Federal training now required for CDL drivers, says WYDOT
Cheyenne – In November 2021, the Wyoming Department of Transportation (WYDOT) announced those wishing to obtain a commercial driver license (CDL) will be required to complete Entry-Level Driver Training (ELDT) starting Feb. 7 with a registered training provider.
ELDT regulations set the minimum federal training requirements for entry-level drivers. They must complete this training prior to taking the CDL skills test or the knowledge test for a hazardous materials endorsement.
The requirements are implemented by the Federal Motor Carrier Safety Administration (FMCSA) as part of the Moving Ahead for Progress in the 21st Century Act (MAP-21). There are no requirements for minimum length the training can take, but it is expected to take about six weeks to complete.
“The following individuals are required to complete ELDT: an individual who is obtaining a Class A or Class B CDL for the first time; an individual who is upgrading an existing Class B to a Class A CDL; and an individual who is obtaining a hazardous materials, passenger or school bus endorsement for the first time,” shared Wyoming Trucking Association, Inc Managing Director Sheila Foertsch. “In addition, any driver who held a CDL prior to Feb. 7 and applies for an upgrade to a higher class of CDL or an “S”, “P” or “H” endorsement for the first time after the February date, will only need to complete the required ELDT for the class of CDL in which they are applying for.”
A Class A CDL is required to operate any combination of vehicles with a gross combination weight rating (GCWR) of 26,001 or more pounds, provided the gross vehicle weight rating (GVWR) of the vehicle(s) being towed is in excess of 10,000 pounds; a Class B is required to operate any single vehicle not attached to a trailer – commercial trucks with attached cab or cargo area with a gross vehicle weight rating (GVWR) of 26,001 pounds or more; and Class C CDL is required for a single vehicle with GVWR less than 26,0001 pounds that is designed to transport 16 or more passengers (including the driver), requires hazardous material placards or is carrying material listed as a select agent or toxin in 42 CFR part 73.
An “S” endorsement authorizes a driver to operate a bus or motor vehicle to transfer school students, a “P” endorsement authorizes a driver to operate a bus and motor vehicle used to carry 16 or more people, including the driver; and “H” endorsement authorizes a driver to operate a vehicle transporting hazardous materials.
Completing the training
“A driver wishing to complete the ELDT program can do so by going to any entity listed on the FMCSA’s Training Provider Registry,” said Foertsch. “The registry includes motor carriers, educational institutions, rural electric cooperatives, state and local governments, school districts, joint labor programs, owner operators and individuals.”
FMCSA estimates approximately 85 percent of entry-level drivers already receive pre-CDL training, which meets or exceeds ELDT requirements.
“Motor carriers who have provided training to entry-level drivers in the past are able to continue training new drivers as long as they meet the requirements of a training provider and register online with the FMCSA’s training registry,” she says. “The training requirements include theory instruction and trainees must receive an overall score of at least 80 percent during their assessment.”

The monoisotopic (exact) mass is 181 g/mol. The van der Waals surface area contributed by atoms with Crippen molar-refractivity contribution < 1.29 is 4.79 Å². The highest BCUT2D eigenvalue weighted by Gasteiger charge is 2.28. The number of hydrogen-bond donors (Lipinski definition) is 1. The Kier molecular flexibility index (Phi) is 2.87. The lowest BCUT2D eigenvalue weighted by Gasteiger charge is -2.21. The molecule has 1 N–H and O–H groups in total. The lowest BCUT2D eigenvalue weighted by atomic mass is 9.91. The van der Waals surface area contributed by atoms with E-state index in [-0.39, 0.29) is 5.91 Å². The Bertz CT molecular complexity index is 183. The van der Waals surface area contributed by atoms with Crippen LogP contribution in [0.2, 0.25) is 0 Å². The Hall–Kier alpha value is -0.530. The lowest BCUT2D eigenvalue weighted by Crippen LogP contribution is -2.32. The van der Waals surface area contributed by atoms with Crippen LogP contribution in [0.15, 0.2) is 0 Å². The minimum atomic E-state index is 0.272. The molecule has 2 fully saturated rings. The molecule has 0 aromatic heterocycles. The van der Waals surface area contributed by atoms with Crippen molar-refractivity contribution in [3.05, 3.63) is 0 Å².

Students must demonstrate proficiency through successful completion of all the requirements, including theory, range and road driving.
“Each individual driver needs to be trained to proficiency by a trainer provider registered with FMSCA,” added WYDOT Program Manager Misty Dobson. “The training provider will then transmit the information once competed to WYDOT, to make sure drivers have met the necessary requirements prior to administering the necessary skills or knowledge tests.”
The goal of the rule is to increase driver safety during uniform training.
“Prior to Feb. 7, there was no standard training requirements for drivers prior to them taking their skills test,” explained Dobson. “This requirement requires each new driver who wishes to obtain a CDL for the very first time, upgrade their existing CDL or obtain a passenger, school bus or hazardous material endorsement to have met the required training prior to the skills test.”
“This training ensures every single driver has the same level and standard of training, and at the end of the day, it’s all about highway safety,” said Dobson. “This is what is important to us as an agency and to the carriers and drivers out there.”
“This new requirement has been in the works for several years, so it’s not a surprise to anyone in the industry,” added Foertsch.
“For agriculture producers in the state of Wyoming, there is a federal exemption allowing for farmers, ranchers and their employees to be exempted from the CDL requirements, as long as it’s within 150 mile radius of their home or ranch,” added Dobson. “On the Wyoming side, state statute exempts them from holding a CDL as long as they meet the requirements anywhere within the state of Wyoming.”
If a producer were to travel over 150 miles from their home place outside of the state of Wyoming, a CDL would be required and those drivers may have to meet the new ELDT standards, she noted.
Brittany Gunn is the editor of the Wyoming Livestock Roundup. Send comments on this article to email@example.com.